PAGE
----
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Branding – where to start?

Written by Claire Scaramanga

The brand sits at the heart of any business, regardless of whether it sells a product or a service. The brand goes a long way towards creating reassurance, tangibility and trust.

What is branding?

The brand sits at the heart of any business, regardless of whether it sells a product or a service. In fact, for services branding is even more important because the brand can go a long way towards creating reassurance and tangibility.

With a service, such as choosing a solicitor, you cannot know what they will be like until you actually experience their work.

If you are buying a new car, you can check technical specifications and take it for a test drive, all of which reduce the uncertainty and anxiety surrounding a purchase. You will also buy based on the manufacturer of that car – if you think of car brands, you will undoubtedly associate specific things with each. For example, Volvo means safety. It did also mean boring for a long time, but Volvo has been working very hard to change their styling so that Volvo can be credible in regards to their four brand values of: quality, design, environment and safety.

But back to services. Because you have to experience the service to know if it is good, this makes the purchasing decision a leap of faith. The main job of the brand is to reduce the anxiety and create confidence.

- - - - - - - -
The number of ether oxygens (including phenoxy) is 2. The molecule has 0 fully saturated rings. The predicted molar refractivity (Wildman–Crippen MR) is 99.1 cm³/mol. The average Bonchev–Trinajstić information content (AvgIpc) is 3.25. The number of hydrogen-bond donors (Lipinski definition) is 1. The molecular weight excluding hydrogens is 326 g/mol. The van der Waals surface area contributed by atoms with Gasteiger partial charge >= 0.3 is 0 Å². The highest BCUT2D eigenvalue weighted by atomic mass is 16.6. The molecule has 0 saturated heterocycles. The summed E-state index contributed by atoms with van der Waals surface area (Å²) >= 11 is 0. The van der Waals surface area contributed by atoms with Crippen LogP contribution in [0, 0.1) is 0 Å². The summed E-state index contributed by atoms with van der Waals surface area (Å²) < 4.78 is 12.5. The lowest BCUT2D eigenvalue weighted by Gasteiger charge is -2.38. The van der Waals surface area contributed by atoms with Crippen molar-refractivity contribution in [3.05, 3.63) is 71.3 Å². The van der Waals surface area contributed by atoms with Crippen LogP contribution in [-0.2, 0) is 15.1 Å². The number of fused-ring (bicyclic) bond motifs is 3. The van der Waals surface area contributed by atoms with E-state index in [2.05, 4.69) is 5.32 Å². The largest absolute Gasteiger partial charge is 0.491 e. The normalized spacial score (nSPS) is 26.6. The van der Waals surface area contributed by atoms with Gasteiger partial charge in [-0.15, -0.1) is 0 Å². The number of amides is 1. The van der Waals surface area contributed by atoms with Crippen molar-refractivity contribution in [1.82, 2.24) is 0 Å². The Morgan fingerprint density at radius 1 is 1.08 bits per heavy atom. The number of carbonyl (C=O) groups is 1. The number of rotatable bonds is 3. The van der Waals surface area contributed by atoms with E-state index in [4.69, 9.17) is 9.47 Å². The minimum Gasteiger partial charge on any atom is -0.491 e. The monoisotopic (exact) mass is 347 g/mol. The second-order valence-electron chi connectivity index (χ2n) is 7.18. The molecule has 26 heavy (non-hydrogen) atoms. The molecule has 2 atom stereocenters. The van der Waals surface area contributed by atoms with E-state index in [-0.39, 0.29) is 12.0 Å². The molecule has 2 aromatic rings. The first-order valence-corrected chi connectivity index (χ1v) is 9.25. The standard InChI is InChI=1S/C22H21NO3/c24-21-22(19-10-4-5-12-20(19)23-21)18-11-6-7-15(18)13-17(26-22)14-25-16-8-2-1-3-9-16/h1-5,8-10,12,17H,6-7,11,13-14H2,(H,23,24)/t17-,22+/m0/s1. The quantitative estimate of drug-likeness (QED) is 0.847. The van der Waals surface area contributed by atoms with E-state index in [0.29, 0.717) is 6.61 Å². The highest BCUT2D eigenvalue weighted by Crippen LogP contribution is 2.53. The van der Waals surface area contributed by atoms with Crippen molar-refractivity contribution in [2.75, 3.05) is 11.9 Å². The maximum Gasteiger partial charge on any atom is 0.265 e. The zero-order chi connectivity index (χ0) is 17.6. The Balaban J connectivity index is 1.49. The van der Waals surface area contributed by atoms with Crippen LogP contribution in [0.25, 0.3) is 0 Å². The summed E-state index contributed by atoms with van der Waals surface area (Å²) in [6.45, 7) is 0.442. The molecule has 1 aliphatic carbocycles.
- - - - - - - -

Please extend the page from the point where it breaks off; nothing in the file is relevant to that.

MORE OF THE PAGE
The brand is a shortcut method of telling the customer what you stand for and why you are best suited to their needs.

The brand exists at three core levels:

  • Values – the three of four words that, when you condense everything done to the very core, this is what the brand stands for
  • Messages – the consistent messages you use to describe them. It may not always be the same words used, but the message being communicated must be the same
  • Visual representation – the logo and associated design will visually represent the brand. Some think a brand is just about a new logo, but it does need to bring in the values, messages and positioning.

What else needs to be taken into consideration?

  • Objectives
  • Target market
  • Market positioning

The starting point of this journey should always be your business objectives, which then interlink with your target market and your desired market positioning.

The target market is very important – your brand needs to talk to them so they relate to it and want to engage with it. Virtually all decisions, even business ones, are at their core based on emotion. “A Mont Blanc pen says I’ve arrived”, “my boss won’t sack me for buying IBM”, “I weighed up all the options, but in the end this one felt right”.

Positioning is also important as it helps customers understand what you are selling, what value and attributes (including price) are associated with it. Microsoft is positioned as biggest and market leader, i.e. safe, low risk, whereas Apple is positioned as a leader of innovation. Personally I rave about my iPad, but have never felt the urge to rave about Office 2010! Avis has always made a positive about being second largest – it makes them try harder.

Supermarket positioning is fascinating – Waitrose vs. Aldi, Tesco vs. Co-Op. Each is quite clear about their target market, what they offer and at what price. People will choose a brand because they identify with it. They may also chose a brand because they identify it with something special – one at the higher end may be chosen for special occasions.

This is the result of careful planning by the brand owner, not just in its marketing communications, but also packaging, store layout, behaviour and attitude of staff, customer service ethos, to mention just a few.